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Kids and Television

On a website called “Media Awareness Network,” there is an article entitled ¬†“Television’s Impact on Kids”¬†about the dangers or concerns related to tv. The article addresses the various ways that tv can have a negative impact on the minds of children. The issues that it presents are violence, sexual content, and healthy development. It points out that television has more violence than everyday life and can cause aggression, desensitization, and fear among children. The article also explains that tv allows children to be much more sedentary than children from previous decades and promotes unhealthy food in commercials. The combination of these things could be a factor in the rising rates of obesity. While I have never heard of the argument that advertising plays a part in obesity, it seems like a logical complaint. It stems from the rising rates of childhood obesity and the concerns parents have other this new issue in today’s society.

The article has no author mentioned, but it is directed to parents or adults. The entire website seems directed at teachers and parents. This article is a form of moral panic because it bemoans the increased emphasis of television in children’s lives and explores any negative consequences tv might have. The piece is meant to be informative and to succinctly articulate the negative aspects tv has on kids.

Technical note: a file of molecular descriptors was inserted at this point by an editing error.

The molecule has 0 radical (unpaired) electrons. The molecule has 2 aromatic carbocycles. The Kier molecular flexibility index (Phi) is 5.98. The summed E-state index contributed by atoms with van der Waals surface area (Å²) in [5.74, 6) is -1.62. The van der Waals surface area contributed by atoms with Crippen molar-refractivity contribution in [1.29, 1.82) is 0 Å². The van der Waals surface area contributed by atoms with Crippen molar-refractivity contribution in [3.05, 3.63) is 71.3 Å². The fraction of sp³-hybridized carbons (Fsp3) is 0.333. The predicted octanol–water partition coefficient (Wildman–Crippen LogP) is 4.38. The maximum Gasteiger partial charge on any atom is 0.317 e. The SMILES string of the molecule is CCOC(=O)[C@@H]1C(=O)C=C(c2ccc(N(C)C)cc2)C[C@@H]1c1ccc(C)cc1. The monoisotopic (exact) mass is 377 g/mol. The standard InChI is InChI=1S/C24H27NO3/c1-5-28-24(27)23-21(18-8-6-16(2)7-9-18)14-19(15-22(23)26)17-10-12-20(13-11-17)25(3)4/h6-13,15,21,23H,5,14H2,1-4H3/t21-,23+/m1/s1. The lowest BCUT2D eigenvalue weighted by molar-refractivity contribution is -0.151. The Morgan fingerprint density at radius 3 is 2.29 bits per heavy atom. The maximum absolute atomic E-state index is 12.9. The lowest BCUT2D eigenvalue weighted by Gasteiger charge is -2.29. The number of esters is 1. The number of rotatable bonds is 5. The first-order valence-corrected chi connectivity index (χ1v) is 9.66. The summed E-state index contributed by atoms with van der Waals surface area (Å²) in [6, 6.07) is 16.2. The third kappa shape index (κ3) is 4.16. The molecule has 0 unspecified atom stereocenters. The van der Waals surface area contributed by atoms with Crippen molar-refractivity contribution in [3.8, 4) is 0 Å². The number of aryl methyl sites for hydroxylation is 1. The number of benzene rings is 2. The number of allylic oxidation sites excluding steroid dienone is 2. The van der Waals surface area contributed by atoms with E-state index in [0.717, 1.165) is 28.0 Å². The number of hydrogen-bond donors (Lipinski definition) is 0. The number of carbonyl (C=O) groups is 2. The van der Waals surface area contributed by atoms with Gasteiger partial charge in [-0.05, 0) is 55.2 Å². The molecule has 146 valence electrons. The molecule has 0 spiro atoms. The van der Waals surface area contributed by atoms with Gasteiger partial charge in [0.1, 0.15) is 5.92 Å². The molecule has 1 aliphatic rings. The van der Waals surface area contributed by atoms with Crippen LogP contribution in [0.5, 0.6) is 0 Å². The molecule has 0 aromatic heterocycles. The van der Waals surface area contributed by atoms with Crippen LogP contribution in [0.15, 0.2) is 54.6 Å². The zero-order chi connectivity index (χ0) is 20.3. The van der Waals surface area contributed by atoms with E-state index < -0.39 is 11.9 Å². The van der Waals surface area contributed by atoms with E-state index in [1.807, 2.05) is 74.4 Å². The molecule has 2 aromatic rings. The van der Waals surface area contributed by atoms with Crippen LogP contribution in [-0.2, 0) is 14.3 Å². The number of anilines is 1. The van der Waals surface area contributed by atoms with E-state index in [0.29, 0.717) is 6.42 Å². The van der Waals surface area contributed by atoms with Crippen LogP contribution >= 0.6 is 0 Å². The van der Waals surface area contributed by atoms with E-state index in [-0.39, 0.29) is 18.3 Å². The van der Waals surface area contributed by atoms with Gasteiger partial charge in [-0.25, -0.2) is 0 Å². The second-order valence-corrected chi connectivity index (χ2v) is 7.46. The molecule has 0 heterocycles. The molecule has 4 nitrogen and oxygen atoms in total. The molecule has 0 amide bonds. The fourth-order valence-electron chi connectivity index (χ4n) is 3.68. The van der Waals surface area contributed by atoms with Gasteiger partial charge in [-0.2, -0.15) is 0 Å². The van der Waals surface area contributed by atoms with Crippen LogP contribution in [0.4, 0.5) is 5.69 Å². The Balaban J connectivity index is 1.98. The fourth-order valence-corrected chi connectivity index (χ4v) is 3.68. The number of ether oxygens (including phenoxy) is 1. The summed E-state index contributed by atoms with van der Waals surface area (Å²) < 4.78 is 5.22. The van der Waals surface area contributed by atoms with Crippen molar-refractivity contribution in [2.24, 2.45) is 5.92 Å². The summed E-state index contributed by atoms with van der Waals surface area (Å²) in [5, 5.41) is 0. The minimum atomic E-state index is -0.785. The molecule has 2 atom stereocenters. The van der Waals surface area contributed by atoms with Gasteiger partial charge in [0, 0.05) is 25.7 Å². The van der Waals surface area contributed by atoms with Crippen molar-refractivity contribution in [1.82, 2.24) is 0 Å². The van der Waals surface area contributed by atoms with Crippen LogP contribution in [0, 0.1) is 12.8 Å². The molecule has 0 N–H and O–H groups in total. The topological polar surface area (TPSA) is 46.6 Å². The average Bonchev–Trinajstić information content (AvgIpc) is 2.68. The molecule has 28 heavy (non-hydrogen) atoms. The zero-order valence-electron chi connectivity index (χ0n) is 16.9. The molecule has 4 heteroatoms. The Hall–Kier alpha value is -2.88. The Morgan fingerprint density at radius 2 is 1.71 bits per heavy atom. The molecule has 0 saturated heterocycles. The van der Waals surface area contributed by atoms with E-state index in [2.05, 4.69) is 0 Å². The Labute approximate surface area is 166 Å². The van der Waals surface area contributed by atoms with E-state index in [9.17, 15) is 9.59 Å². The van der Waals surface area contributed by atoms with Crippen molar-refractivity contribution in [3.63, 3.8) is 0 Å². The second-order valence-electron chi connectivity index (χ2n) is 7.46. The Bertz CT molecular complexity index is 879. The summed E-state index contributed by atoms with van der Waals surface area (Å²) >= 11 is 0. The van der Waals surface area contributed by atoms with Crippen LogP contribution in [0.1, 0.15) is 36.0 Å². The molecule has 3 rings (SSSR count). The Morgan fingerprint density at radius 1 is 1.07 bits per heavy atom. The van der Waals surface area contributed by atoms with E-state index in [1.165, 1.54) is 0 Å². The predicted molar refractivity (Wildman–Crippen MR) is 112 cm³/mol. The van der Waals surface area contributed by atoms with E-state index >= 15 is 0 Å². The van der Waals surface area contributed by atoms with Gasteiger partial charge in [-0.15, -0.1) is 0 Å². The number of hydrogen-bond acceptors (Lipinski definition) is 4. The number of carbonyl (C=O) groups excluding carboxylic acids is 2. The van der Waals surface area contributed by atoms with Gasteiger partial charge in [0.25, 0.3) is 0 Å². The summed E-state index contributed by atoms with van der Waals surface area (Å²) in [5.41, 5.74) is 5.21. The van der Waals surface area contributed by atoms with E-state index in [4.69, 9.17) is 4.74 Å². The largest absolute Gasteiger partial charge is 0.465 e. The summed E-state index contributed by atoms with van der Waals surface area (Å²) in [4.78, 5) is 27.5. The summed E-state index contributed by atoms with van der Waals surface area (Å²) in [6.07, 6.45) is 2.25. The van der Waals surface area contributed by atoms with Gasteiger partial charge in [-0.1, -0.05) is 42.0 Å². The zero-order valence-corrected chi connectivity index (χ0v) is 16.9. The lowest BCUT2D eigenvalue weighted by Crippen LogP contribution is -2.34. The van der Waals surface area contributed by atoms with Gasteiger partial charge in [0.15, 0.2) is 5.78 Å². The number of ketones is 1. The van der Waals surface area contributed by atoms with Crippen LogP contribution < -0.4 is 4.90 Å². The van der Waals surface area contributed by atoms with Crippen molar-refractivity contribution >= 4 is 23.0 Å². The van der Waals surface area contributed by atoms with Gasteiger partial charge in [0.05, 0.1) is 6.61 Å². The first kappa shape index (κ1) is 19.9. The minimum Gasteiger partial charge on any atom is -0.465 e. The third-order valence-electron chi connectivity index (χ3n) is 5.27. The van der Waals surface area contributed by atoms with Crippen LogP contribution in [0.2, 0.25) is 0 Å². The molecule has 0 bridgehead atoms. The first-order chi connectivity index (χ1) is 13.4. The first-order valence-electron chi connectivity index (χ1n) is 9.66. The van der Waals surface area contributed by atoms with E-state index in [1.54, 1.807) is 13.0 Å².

The article emphasizes violence as a negative consequence, which is also a negative consequence of the nursery in “The Veldt” by Ray Bradbury. The children in the story become desensitized to violence and end up killing their parents rather ruthlessly in the end. In this way, the two pieces are similar. While Bradbury’s story doesn’t really explore sexual content aspects the nursery might have had, it does seem to go into the health concerns relating to tv and technology. The family members are all lazy and when threatened with turning off all the appliances, the little boy, Peter, asks if he’ll have to tie his own shoes (167)! The roles that technology played in the family’s life changed each member into lazy and spoiled people who were used to having everything done for them. The article worries that tv could cause similar laziness.

In these ways, Bradbury’s story and the article are extremely similar. Both fret over the role that technology, particularly tv, plays in people’s lives and the eventual effect it might have.

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